Seven hundred young African leaders forge connections in Washington

Seven hundred young African leaders forge connections in Washington

 

Seven hundred young African leaders forge connections in Washington

Seven hundred young African leaders gathered in Washington, D.C., from July 30 to August 1 for the 2018 Mandela Washington Fellowship Summit. Selected from a pool of more than 37,000 applicants, the Fellows strengthened leadership skills and exchanged ideas with leaders from across Sub-Saharan Africa and the United States.

Hosted by the U.S. Department of State's Bureau of Educational and Cultural Affairs and implemented by IREX, the Summit marked the culmination of six weeks of academic and leadership training at 27 colleges and universities across the United States. Throughout the program, Fellows developed lasting connections with Americans and forged networks with each other to expand U.S.–Africa cooperation on shared goals on the continent.

The theme of this year's Summit, "Living Mandela's Legacy," honors the centenary celebration of Nelson Mandela's birth. Fellows pledged to carry on Nelson Mandela's legacy of servant leadership.

"The Fellowship will inspire the younger generation of Africans to be more open, to listen to their people, when they try to address the challenges that their communities are facing," said Fabianna Bonne, a Mandela Washington Fellow from Seychelles.

Masai Ujiri, President of the NBA's Toronto Raptors and Founder of Giants of Africa, addressed the Fellows, saying, "I look up to Nelson Mandela... because, in the twenty-first century, we need visionaries. We need you guys to see ahead because Africa is now."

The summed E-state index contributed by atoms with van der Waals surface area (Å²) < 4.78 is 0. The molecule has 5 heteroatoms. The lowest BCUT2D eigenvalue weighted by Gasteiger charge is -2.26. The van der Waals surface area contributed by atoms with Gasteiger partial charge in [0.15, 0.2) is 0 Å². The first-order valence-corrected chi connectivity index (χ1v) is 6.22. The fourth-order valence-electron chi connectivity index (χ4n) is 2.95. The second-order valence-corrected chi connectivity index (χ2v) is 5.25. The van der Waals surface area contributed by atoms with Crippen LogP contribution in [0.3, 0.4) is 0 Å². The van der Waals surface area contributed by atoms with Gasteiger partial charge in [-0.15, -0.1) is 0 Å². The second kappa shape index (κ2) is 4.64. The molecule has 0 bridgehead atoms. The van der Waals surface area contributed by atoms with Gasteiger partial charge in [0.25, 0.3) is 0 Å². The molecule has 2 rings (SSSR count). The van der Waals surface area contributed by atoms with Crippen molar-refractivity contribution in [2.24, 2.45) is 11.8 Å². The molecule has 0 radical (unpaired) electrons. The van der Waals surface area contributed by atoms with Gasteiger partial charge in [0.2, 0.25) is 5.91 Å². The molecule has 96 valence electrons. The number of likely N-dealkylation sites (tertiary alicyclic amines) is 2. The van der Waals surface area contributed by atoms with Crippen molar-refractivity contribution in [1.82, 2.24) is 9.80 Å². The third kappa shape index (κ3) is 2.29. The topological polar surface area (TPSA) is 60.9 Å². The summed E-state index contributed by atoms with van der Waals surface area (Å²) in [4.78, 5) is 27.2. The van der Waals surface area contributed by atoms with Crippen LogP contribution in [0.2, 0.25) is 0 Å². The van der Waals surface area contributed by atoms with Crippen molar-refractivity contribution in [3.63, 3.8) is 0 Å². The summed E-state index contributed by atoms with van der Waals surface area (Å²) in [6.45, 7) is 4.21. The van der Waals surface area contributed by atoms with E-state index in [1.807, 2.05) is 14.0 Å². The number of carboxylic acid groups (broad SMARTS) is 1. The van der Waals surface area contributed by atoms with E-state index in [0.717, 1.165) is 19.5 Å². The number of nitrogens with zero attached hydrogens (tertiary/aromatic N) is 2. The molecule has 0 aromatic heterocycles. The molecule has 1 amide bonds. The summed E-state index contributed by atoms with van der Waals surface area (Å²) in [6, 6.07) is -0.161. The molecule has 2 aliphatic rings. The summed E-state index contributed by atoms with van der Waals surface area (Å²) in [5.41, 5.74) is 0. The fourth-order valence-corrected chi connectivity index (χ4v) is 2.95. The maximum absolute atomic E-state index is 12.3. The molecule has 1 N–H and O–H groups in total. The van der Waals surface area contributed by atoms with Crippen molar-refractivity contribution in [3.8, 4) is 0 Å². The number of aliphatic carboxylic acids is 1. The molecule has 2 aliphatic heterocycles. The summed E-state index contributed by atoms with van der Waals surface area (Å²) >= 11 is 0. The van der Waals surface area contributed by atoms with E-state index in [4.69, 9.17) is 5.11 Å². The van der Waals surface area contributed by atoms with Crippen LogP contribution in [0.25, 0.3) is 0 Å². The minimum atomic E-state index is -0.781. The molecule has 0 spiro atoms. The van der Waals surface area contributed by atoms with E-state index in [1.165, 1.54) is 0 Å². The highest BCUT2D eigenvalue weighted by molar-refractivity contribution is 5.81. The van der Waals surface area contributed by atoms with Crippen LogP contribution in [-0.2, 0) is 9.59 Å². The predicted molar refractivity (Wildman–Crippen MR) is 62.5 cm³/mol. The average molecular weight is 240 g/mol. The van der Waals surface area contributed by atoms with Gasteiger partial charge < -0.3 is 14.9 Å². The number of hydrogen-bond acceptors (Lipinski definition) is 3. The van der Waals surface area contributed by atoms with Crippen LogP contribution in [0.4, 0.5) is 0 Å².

Ambassador Jennifer Zimdahl Galt, Principal Deputy Assistant Secretary of State for Educational and Cultural Affairs, called the Summit to order, citing each of the 27 host colleges and universities and congratulating the Fellows on their leadership accomplishments. "As Mandela Washington Fellows," she said, "each of you has a unique story."

Ivanka Trump, Special Advisor to the President, addressed the Fellows by video message, congratulating them for being selected for the program and emphasizing the importance of the Fellowship. She stated, "Initiatives like YALI are critical to ensuring global stability, peace, and economic prosperity as they seek to prepare our future leaders at home and abroad to succeed in a modern economy."

The Summit's Networking Reception and Partnership Expo encouraged Fellows and American professionals to exchange ideas, setting the stage for continued collaboration when Fellows return home.

August 1 sessions included a panel focused on trade and entrepreneurship featuring representatives from Brussels Airlines, Global Entrepreneurship Network, IBM, Marriott International, and Procter & Gamble. U.S. Senator Christopher Coons (DE), Congressman Hank Johnson (GA), and Congresswoman Eleanor Holmes Norton (DC) also spoke on a panel about youth engagement in politics and policy development. 2018 Fellow Ayanda Allie Paine of South Africa later interviewed Dr. John W. Franklin, Cultural Historian and Senior Manager at the Smithsonian National Museum of African American History and Culture, about leadership and cultural memory.

One hundred Fellows will stay in the United States for six weeks of additional professional development at U.S. businesses, government agencies, and nonprofit organizations.

Photos and videos of the Summit are available online.

The Mandela Washington Fellowship for Young African Leaders is a program of the U.S. Department of State's Bureau of Educational and Cultural Affairs and administered by IREX. For more information about the Mandela Washington Fellowship, visit yali.state.gov/mwf. For further information from the Department of State, please contact ECA-Press@state.gov.